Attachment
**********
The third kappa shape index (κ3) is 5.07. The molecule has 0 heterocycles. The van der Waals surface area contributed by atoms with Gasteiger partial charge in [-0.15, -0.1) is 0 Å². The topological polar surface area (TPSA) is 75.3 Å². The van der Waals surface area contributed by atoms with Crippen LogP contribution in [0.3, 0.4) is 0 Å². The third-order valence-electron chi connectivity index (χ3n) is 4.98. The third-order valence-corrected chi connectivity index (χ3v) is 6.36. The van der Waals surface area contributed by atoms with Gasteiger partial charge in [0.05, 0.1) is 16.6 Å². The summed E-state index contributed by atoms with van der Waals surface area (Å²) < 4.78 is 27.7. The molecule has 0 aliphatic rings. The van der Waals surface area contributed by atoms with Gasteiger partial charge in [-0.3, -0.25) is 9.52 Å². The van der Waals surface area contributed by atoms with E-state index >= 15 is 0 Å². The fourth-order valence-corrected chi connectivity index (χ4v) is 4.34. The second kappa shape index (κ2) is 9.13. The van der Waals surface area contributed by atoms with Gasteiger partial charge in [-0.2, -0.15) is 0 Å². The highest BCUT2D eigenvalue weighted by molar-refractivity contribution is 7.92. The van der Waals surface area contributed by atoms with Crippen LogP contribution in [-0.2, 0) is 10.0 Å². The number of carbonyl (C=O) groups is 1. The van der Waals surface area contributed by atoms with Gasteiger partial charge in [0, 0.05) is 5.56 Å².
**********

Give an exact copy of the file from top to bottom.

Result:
The third kappa shape index (κ3) is 5.07. The molecule has 0 heterocycles. The van der Waals surface area contributed by atoms with Gasteiger partial charge in [-0.15, -0.1) is 0 Å². The topological polar surface area (TPSA) is 75.3 Å². The van der Waals surface area contributed by atoms with Crippen LogP contribution in [0.3, 0.4) is 0 Å². The third-order valence-electron chi connectivity index (χ3n) is 4.98. The third-order valence-corrected chi connectivity index (χ3v) is 6.36. The van der Waals surface area contributed by atoms with Gasteiger partial charge in [0.05, 0.1) is 16.6 Å². The summed E-state index contributed by atoms with van der Waals surface area (Å²) < 4.78 is 27.7. The molecule has 0 aliphatic rings. The van der Waals surface area contributed by atoms with Gasteiger partial charge in [-0.3, -0.25) is 9.52 Å². The van der Waals surface area contributed by atoms with E-state index >= 15 is 0 Å². The fourth-order valence-corrected chi connectivity index (χ4v) is 4.34. The second kappa shape index (κ2) is 9.13. The van der Waals surface area contributed by atoms with Gasteiger partial charge in [-0.2, -0.15) is 0 Å². The highest BCUT2D eigenvalue weighted by molar-refractivity contribution is 7.92. The van der Waals surface area contributed by atoms with Crippen LogP contribution in [-0.2, 0) is 10.0 Å². The number of carbonyl (C=O) groups is 1. The van der Waals surface area contributed by atoms with Gasteiger partial charge in [0, 0.05) is 5.56 Å².